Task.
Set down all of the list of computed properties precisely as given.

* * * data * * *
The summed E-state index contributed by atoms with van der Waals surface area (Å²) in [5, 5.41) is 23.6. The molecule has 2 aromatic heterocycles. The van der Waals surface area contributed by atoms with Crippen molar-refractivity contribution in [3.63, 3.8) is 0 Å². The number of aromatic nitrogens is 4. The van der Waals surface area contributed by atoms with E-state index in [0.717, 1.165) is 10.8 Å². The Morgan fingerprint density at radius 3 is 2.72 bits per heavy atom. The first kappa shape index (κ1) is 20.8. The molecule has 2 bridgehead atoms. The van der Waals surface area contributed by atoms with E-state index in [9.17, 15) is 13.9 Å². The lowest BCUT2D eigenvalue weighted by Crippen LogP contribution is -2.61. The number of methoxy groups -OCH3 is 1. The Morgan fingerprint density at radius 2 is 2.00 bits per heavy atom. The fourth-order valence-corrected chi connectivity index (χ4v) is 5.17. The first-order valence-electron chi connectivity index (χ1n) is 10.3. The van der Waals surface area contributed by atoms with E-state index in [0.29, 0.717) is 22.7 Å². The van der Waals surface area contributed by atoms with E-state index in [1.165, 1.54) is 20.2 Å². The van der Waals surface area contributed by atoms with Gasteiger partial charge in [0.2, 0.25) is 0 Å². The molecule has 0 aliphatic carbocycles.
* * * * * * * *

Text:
The summed E-state index contributed by atoms with van der Waals surface area (Å²) in [5, 5.41) is 23.6. The molecule has 2 aromatic heterocycles. The van der Waals surface area contributed by atoms with Crippen molar-refractivity contribution in [3.63, 3.8) is 0 Å². The number of aromatic nitrogens is 4. The van der Waals surface area contributed by atoms with E-state index in [0.717, 1.165) is 10.8 Å². The Morgan fingerprint density at radius 3 is 2.72 bits per heavy atom. The first kappa shape index (κ1) is 20.8. The molecule has 2 bridgehead atoms. The van der Waals surface area contributed by atoms with E-state index in [9.17, 15) is 13.9 Å². The lowest BCUT2D eigenvalue weighted by Crippen LogP contribution is -2.61. The number of methoxy groups -OCH3 is 1. The Morgan fingerprint density at radius 2 is 2.00 bits per heavy atom. The fourth-order valence-corrected chi connectivity index (χ4v) is 5.17. The first-order valence-electron chi connectivity index (χ1n) is 10.3. The van der Waals surface area contributed by atoms with E-state index in [0.29, 0.717) is 22.7 Å². The van der Waals surface area contributed by atoms with E-state index in [1.165, 1.54) is 20.2 Å². The van der Waals surface area contributed by atoms with Gasteiger partial charge in [0.2, 0.25) is 0 Å². The molecule has 0 aliphatic carbocycles.